However, where a plaintiff does not seek to recovery on behalf of the entity sued, such action is more appropriately considered an individual, non-derivative action. Jones v. H.F. Ahmanson & Co., 1 Cal. 3d 93, 106-08 (1969). In Jones, a minority shareholder brought a claim for breach of fiduciary duties against the majority stockholders in a savings and loan association. The majority shareholders allegedly took advantage of a bull market by creating a holding company, transferring their block shares to the holding company, and excluding the minority shareholders from participation in the company. These actions rendered the association stock unmarketable, except to the holding company. Id. at 105. The California Supreme Court held that the claim was not a derivative action, and thus could be brought on behalf of a class of stockholders and without complying with relevant state statutes, because the diminished value of the stock reflected an injury to plaintiff, not to the company. Id.

In this case, defendants have failed to establish by clear and convincing evidence that plaintiff's complaint does not sufficiently allege a claim based upon injury both to the partnership and itself. Specifically, plaintiff alleges that defendant Pine Creek has been injured by the failure of defendants to implement the Third Amended Agreement because the limited partnership units would be paid out at only $70 per unit. Plaintiff contends that by implementing §§ 8.4 and 8.5 of the Third Amended Agreement, Pine Creek benefits by the opportunity to redeem Pendola's entire interest. Further, plaintiff alleges that it agreed to indemnify defendant Pine Creek from any liabilities, obligations, claims, damages, or other potential losses arising from the exercise of conversion rights. As such, plaintiff contends that its claims are based on the enforcement of a mutually beneficial agreement for both Pendola and Pine Creek, and that both it and the partnership was injured by the failure to implement the agreement.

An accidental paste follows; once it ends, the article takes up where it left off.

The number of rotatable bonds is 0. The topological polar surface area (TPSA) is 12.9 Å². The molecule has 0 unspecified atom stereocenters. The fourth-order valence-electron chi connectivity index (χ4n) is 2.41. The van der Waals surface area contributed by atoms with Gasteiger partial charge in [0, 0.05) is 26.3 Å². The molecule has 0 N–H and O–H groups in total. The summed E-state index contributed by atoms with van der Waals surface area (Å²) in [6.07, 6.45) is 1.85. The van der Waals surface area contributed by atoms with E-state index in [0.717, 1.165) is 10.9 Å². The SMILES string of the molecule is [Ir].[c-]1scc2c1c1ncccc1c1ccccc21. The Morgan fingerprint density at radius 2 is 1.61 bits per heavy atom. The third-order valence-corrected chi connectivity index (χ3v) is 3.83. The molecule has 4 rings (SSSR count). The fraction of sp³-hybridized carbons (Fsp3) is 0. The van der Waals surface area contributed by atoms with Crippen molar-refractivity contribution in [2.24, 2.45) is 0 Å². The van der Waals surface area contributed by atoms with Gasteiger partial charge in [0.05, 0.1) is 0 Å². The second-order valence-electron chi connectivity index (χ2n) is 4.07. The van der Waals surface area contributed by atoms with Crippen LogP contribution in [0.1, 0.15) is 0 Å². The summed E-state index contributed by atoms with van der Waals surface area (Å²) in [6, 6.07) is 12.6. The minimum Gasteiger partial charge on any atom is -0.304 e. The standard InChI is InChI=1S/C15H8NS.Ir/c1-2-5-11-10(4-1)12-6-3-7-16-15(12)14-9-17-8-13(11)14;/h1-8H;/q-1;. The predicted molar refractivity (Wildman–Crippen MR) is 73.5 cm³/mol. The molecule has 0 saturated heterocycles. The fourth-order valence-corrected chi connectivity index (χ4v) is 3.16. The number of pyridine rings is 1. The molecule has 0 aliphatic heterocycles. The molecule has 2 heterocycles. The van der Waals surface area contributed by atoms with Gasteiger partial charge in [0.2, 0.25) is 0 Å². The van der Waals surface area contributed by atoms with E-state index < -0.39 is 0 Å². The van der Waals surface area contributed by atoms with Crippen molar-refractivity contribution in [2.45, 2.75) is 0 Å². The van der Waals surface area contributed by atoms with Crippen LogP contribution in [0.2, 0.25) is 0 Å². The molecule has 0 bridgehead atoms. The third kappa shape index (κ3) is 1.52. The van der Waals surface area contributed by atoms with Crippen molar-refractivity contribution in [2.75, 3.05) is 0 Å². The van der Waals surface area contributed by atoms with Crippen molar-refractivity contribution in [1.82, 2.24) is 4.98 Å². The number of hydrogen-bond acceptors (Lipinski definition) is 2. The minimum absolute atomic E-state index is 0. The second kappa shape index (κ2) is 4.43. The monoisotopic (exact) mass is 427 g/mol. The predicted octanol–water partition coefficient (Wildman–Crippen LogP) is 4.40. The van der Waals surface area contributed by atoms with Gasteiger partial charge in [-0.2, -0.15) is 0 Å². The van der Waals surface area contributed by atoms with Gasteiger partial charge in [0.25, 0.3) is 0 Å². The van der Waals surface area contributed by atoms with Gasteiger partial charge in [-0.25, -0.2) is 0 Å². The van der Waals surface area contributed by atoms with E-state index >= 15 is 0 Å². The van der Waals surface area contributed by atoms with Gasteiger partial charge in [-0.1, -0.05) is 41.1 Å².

Defendants have failed to present any evidence or legal argument that enforcement of the Third Amended Agreement would not benefit the partnership.*fn3 Thus, they have failed to meet their burden in demonstrating that the failure to state a claim against Pine Creek is "obvious." United Computer Sys., Inc., 298 F.3d at 761. Therefore, plaintiff's motion to remand is GRANTED.

B. Attorneys' Fees

Plaintiff argues that because defendant's removal was unreasonable, attorneys' fees and costs should be awarded to plaintiff. Defendant argues that it had an objectively reasonable basis for seeking removal; therefore, plaintiff should not be awarded attorneys' fees and costs.

On granting a motion for remand, the court may order the defendant to pay plaintiff "its just costs and any actual expenses, including attorneys' fees, incurred as a result of the removal." 28 U.S.C. § 1447(c); see Martin v. Franklin Capital Corp., 546 U.S. 132, 136 (2005). In deciding whether an award is just, the test is whether the removing party had an "objectively reasonable basis for removal." Martin, 546 U.S. at 136. "Absent unusual circumstances, fees should not be awarded when the removing party has an objectively reasonable basis for removal." Gardner v. UICI, 508 F.3d 559, 561 (9th Cir. 2007).

In the present case, defendants had an objectively reasonable basis for removal. Although defendants did not show plaintiff's failure to state a derivative cause of action was obvious based on the allegations in plaintiff's complaint, defendant did provide a reasonable argument for removal. Thus, plaintiff' motion for attorneys' fees is DENIED.

CONCLUSION

For the foregoing reasons, plaintiff's motion to remand this action to the Superior Court of California for the County of Nevada is GRANTED. Plaintiff's motion for an award of attorneys' fees and costs is DENIED.

IT IS SO ORDERED.